But the photographer likes challenging definitions, and not just photographic ones. Although she dislikes the term “abstract” as a description of her work—it implies that the light she captures doesn’t exist in reality—Eaton says that her photographs acknowledge “how incredibly limited our ability to perceive the world is.” We lack the sensory mechanisms to see her colors with our naked eyes, and Eaton sees that as a metaphor for our inability to see the extent of the physical universe, whether it includes multiple dimensions or parallel universes. And, in that metaphor, she sees hope. “I love the idea that no matter how bad it gets,” she says, “there’s this wild so-called reality way beyond what we have decided it is.”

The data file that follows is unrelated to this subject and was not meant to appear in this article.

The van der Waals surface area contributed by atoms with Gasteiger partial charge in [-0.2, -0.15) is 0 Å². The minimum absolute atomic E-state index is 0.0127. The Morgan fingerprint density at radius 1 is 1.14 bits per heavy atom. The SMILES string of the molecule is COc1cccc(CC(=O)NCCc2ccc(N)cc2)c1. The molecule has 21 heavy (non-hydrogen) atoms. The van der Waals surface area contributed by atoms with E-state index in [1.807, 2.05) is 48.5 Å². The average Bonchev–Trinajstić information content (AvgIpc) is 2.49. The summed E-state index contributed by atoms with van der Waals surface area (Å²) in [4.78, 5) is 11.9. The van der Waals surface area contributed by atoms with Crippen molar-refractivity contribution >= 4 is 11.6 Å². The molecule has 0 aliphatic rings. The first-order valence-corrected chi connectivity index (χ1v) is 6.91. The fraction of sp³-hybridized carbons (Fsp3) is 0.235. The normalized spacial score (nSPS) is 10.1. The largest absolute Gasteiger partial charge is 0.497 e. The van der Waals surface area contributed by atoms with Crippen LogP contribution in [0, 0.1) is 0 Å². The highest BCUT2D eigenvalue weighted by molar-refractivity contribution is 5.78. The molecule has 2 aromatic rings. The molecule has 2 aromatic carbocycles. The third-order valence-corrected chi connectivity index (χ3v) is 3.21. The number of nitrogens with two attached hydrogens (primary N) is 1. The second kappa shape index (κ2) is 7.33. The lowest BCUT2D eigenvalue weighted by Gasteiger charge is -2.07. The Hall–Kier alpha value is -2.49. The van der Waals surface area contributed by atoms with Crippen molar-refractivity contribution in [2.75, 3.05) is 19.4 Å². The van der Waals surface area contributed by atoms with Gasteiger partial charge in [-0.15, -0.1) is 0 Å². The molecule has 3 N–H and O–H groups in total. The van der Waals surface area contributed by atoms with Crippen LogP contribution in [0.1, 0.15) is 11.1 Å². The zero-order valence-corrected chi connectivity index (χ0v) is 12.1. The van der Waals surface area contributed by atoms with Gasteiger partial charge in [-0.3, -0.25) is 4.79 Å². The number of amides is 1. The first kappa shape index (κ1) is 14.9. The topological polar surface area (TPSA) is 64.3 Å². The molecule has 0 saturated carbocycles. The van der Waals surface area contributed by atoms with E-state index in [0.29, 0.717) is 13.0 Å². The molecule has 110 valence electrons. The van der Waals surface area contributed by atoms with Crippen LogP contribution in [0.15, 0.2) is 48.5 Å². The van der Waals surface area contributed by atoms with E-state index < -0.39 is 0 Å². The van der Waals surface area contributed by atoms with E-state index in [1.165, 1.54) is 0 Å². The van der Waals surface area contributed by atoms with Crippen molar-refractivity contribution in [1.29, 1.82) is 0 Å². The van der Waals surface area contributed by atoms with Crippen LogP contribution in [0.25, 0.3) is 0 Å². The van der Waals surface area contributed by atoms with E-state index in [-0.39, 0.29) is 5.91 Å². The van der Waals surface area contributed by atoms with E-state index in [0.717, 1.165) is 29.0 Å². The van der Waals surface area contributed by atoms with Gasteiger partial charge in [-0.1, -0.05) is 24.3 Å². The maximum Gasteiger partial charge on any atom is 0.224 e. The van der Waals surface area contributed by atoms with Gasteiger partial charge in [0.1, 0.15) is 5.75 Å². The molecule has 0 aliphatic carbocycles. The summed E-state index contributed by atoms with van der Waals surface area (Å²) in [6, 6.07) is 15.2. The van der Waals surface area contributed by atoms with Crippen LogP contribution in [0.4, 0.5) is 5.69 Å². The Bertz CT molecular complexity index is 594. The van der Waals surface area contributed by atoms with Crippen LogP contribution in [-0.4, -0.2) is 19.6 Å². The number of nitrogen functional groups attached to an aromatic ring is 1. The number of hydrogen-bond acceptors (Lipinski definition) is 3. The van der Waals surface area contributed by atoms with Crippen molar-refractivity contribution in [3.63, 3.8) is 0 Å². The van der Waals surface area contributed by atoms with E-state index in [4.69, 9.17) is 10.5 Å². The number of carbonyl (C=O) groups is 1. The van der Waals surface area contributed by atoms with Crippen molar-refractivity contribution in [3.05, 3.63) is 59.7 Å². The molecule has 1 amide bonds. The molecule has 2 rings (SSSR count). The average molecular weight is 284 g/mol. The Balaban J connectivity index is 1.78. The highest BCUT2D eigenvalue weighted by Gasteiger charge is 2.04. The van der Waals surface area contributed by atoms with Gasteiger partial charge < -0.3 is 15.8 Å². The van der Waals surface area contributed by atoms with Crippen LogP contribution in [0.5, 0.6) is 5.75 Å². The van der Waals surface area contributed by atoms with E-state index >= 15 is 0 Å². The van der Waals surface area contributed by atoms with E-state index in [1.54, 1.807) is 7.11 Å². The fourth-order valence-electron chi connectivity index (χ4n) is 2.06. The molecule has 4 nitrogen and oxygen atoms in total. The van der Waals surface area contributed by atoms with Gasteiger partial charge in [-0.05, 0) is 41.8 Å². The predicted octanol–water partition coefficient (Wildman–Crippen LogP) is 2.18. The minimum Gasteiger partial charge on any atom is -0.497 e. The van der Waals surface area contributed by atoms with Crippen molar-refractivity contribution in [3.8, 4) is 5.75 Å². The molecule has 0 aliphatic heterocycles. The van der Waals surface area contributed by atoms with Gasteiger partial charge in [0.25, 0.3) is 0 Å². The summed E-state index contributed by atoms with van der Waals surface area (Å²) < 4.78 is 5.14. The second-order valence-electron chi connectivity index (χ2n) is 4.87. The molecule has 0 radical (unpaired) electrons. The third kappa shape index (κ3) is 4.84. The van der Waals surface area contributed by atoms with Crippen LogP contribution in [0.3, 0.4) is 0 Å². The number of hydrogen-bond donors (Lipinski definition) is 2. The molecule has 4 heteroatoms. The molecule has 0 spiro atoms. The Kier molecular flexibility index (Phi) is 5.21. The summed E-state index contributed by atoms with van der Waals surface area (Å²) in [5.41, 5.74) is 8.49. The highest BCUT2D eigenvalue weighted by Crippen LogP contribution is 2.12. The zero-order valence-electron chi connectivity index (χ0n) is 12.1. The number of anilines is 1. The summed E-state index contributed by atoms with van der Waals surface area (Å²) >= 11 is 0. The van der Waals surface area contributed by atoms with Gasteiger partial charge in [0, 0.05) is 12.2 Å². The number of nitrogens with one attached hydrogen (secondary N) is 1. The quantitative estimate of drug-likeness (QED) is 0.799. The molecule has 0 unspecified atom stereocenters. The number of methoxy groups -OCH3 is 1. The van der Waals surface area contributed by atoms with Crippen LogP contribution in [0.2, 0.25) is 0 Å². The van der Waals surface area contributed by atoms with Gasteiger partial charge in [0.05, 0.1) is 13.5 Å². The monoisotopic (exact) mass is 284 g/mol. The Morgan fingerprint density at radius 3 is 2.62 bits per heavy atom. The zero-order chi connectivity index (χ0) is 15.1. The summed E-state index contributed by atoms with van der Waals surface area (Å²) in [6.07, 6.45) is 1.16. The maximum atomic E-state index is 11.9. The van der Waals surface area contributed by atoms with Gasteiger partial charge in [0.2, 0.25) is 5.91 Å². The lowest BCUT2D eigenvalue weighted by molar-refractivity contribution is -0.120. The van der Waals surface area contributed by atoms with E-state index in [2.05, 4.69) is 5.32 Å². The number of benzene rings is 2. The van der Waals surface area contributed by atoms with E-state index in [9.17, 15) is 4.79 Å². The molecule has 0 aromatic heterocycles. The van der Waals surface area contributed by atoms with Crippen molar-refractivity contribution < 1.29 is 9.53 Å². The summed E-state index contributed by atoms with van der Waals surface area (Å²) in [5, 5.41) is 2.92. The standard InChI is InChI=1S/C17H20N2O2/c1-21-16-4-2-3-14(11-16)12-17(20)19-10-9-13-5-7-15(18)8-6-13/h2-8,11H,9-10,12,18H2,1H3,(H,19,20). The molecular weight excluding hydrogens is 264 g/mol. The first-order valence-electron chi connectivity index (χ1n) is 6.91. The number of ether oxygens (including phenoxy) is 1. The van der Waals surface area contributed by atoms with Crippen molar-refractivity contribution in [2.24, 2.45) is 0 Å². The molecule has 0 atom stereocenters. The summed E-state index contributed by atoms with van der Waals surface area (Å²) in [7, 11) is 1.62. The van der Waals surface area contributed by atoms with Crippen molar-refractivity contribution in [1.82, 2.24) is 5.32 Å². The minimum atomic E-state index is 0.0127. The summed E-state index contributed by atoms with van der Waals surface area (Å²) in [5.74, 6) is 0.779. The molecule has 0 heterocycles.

Jessica Eaton is a Canadian photographer. Her work will be presented in a solo show at next year’s Hyères festival. See more of her work here or here.

More Must-Read Stories From TIME

Write to Lily Rothman at

You May Also Like